Who were the First Creoles


Creoles By Definition


by Definition
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Black, Creole, Mulatto
Mixed Race Creoles-- Today
Augustine Metoyer
Louisiana Creole
W.E. Du bois
Indian Ocean Creoles
Pres. Elect Obama
Langston Hughes
19th Centuary Mulatto --- Library of Congress
Locklear Art Gallery
19th Centuary free Creole
Central American Mestizo/Creoles
The Beliz Creole


New Orleans


Louisiana Creole Heritage Center
Black,White or What?
Creoles by Definition
Free People of Color
Mixed Race Mestizos/Mulattos
Proud to be Creole
Creoles by Definition
The Quadroon
Creole First
Creole Chronology
Henrette Delille
Creole Heritage center Videos.. very good
Creole Chronology
Dubuclet Family Pictures.. click here
Creole Organizations
Just Who is Black
Creole Names
Creole West
We need you support
Creoles speak out
National directory
The One Drop Rule..
Common Creole Names
Cane River Colony

Creole slang


Historic Black/Latino connection
Creole Organizations
The Creole la boucherie
The Creole Experience

Rosa Parks mulatto

Creole Portraits coming soon
The Titanic.. It's Creole Passengers
A Historic Creole House and Museum
The Moors
St. Augustine Church New Orleans La.
The New Worlds First Mulatto / Creole
the black conquistadors

New Orleans Music video
Too White to be Black...Too Black to be White
Anatole Broyard ..The Creole ....click here also
Good Creole cultural video 37 minutes click her
The People of Loiuisiana



Augustine Healy Americas First Catholic Bishop of Color .. Irish /Mulatto extraction
Rosa Parks Amnerican Civil Rights Hero and Mulatto

President Barack Obama

Americas' First President of Color American/Mulatto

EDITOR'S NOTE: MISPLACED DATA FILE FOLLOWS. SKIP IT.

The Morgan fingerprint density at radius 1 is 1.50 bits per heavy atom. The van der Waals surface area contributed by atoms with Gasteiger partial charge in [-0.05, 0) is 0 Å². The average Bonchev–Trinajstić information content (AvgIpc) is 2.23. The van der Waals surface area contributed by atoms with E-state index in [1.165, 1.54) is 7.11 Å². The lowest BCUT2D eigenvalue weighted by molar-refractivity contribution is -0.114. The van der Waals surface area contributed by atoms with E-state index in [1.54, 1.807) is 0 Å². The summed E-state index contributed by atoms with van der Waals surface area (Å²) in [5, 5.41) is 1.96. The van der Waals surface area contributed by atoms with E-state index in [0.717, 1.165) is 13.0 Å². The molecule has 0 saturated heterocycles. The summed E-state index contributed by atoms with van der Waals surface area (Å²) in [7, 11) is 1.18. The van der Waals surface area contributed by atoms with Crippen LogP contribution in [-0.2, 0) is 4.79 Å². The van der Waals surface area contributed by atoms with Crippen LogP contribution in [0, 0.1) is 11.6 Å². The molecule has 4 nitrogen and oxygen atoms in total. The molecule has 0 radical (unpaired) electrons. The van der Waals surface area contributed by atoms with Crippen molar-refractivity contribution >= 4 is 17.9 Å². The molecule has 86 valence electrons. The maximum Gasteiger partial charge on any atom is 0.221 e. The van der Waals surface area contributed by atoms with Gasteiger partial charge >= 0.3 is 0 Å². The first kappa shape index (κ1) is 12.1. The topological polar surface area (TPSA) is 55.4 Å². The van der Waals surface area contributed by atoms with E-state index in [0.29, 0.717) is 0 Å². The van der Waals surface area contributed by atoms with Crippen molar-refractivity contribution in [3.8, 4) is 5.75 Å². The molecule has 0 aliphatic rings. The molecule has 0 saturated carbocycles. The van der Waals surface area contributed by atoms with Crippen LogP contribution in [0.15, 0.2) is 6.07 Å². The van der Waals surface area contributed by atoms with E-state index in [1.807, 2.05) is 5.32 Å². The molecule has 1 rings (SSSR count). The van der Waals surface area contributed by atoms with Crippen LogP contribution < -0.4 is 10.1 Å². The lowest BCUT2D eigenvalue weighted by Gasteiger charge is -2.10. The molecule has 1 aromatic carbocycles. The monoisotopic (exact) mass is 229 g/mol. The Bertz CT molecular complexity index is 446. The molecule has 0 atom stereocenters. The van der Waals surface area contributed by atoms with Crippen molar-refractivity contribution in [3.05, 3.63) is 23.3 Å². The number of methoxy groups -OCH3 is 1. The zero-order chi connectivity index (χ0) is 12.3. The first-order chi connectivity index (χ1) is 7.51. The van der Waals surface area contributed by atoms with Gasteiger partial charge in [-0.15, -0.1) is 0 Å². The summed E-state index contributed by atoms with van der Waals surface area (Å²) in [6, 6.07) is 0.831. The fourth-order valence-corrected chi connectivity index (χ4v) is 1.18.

W.E.B Duboce

Political Activist of French Creole Heritage

Carly Simon

Singer.. Mulatto of Afro/Jewish Heritage

Eric Holder

U.S. Attorney General of Mulatto extraction

John Audubon



More links by Definition


Quote of the day

A person without a History is like a person lost in the wilderness



Simon Bolivar

Liberator of South America




The New World People


At the Congress of Angostura in 1819, liberator Simon Bolivar elected president of Venezuela, planned a strategy that would free the Americas of European domination.

He also found it necessary to clarify America’s racial heritage: “”It is impossible to say to which human family we belong.

  • The larger part of the Native population has disappeared, Europeans have mixed with the Indians and the Negroes, and Negroes have mixed with the Indians.

    We were all born of one mother America, though our fathers had different origins, and we all have differently colored skins. This dissimilarity is of the greatest significance.”   

     The 1920s estimate that a third of African Americans have Indian blood requires new research. Today just about every African-Americanfamily tree has an Indian branch.






Defining Creoles.. Great Video


Creole: Version A


Garcilaso de la Vega, "The Inca," writing in the early 1600's, tells us: "The name was invented by the Negroes... They use it to mean a Negro born in the Indies, and they devised it to distiguish those who come from this side and were born in Guinea from those born in the New World....